Who was Eduardo Campos and why his death matters so much
After the initial disbelief for the tragic death of presidential hopeful Eduardo Campos (1965-2014), I remembered he is in one of my favorite Brasilia stories. Back in 2003, on the first day his good friend Luiz Inácio Lula da Silva was sitting on the most important chair of the Executive, the young leader of a still socialist PSB party booked a visit. He was full of enthusiasm for not being in the opposition any longer. As soon as he arrived, he noticed that conservative Congressman Pedro Correa, who had endorsed anti-Lula leader José Serra, a force against any change, was about to enter the office before him.
“Pedro??? What are you doing here?,” Campos asked.
“I am the one in shock here,” Correa replied. “I’ve always been here. Now you are too.”
That moment reflects not only how government works in Brazil, but also the much Campos, third in the 2014 presidential polls, learned from example. The naive Congressman that during a congressional inquiry on Nike asked Ronaldo if he was marking Zidane in the 1998 World Cup final soon became the astute politician who reinvented his party by luring loads of people in. Some were newbies exactly like himself, of course. But old faces like Correa began to be welcome too. Part of the commotion with his early departure comes from his cooptation of rivals of so many colours.
That reinvention, which was stimulated by Lula, came about in 2004 when Campos became Science and Technology Minister. He didn’t have much of a budget, but he could see a sample of the power he could get, although he knew very little about those two issues. That ministerial position made him a political reference in a region that lacks that, the Northeast. It came with a price tag: making PSB a magnet for opposition politicians that couldn’t enjoy the perks of government where they were. It came in handy, since the party first assigned to that task, the sort of left to the center PPS, broke away exactly in 2004.
In 2006, Campos won the Pernambuco elections and governed with everyone that wanted to join in. At the same time, hugely popular Lula got so close that some started calling Campos “the son of the president.” In 2010, Campos got reelection by a landslide — also governing with everyone, including those who could then see him as a presidential hopeful with Lula’s support. Still, none of that gave him much of a national presence.
Outside the Northeast, he was no one because he was still highly dependent of the two major forces, PT and PSDB. That probably explains why Campos’ party spent most of the last years absolutely in love with about 20 of the 27 governors in Brazil, plus the federal administration. The so-called socialists left Dilma Rousseff only in the end of 2013, so Campos could run for president this year — not for any disagreement in particular.
Lula even hoped he could make Campos comeback by promising his support for the presidency in 2018. But Campos was not the newbie of the Zidane question anymore. He was marking Lula’s PT because he believed that it would be his main obstacle for 2018.
Campos also knew he needed to become a household name now so he could have some leverage in the next general elections. Perhaps he could even be kingmaker in a runoff this time: either suggesting his voters to go for Rousseff, Lula’s favorite, or choosing another of his friends, opposition’s Aécio Neves, for a change. This blogger believes there will be a runoff regardless of who is the PSB candidate and the reason is Brazilians have enjoy that extra time.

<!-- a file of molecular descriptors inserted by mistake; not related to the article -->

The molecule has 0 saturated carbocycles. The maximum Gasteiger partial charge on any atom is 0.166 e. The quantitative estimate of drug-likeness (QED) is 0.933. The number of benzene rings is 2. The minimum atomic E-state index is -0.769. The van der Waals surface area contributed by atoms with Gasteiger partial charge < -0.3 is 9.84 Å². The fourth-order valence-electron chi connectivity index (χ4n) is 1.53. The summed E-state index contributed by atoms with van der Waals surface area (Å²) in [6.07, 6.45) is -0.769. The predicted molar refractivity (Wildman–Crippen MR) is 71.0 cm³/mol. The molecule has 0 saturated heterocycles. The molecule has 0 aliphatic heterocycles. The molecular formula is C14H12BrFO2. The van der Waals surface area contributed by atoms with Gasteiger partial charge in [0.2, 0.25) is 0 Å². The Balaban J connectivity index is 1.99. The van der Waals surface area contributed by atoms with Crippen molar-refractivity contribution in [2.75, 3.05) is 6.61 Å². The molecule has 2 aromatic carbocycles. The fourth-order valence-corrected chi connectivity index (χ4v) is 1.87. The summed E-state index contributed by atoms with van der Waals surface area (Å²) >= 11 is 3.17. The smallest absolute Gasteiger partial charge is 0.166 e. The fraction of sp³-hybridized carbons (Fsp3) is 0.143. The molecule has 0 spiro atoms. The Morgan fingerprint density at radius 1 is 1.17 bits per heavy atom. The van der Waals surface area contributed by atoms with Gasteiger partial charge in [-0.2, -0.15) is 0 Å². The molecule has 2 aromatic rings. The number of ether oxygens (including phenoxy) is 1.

In the first case, nothing would change in his wait for the presidency, since Rousseff can’t be reelected again if she wins in October. If Neves were to win, he would probably seek reelection in 2018 in a much better position than Campos’, who would have a decent shot only in 2022. Sadly his wait is over.
Although Campos made PSB an important party in the Northeast, it lost some momentum with key allies breaking away, specially in Ceará — a state that is politically more important than Pernambuco. The reason why those allies left: they’d rather see PSB on board with Rousseff again. In some other regions, they prefer to see the party siding with Neves.
Some say Campos’ 9% in the polls, putting him in third place, don’t reflect his potential. The fact is we will never know. Being the third way in general elections, national or statewide, very rarely promotes any real change. It is difficult to believe his “the other guy” status would change in 2018. If Lula were to be PT’s candidate then, the former Pernambuco governor would probably step aside — challenging his friend Rousseff is different business from challenging his fatherly figure.
Brazil’s main political forces are well structured enough in Congress, in governorship and City Halls. PSB would have to double their political presence and multiply their fundraising by ten to be truly competitive nationally. What PSB can do, though, is to assure there is a runoff, which, in my opinion, was going to happen regardless of the candidate.
If PSB decides to replace Campos in their ticket with more popular Marina Silva, it is unlikely she will unite the party. That means that, as a whole, PSB is even smaller than it was under Campos, which is quite a challenge for general elections. Silva might take votes from Rousseff, from Neves and also burst herself into the group of undecided votes.
Of course the elections are less obvious at this point, but to believe Rousseff or Neves will be severely affected by Silva is just as wrong. There could be no impact at all. Neves might have a tougher time getting to the runoff. And Rousseff might lose more than she expects. The only clear impact is that if PSB have no candidate for the general elections, it is likely to end in the first vote, on October 5th. The other parts of the puzzle will be placed on the next days.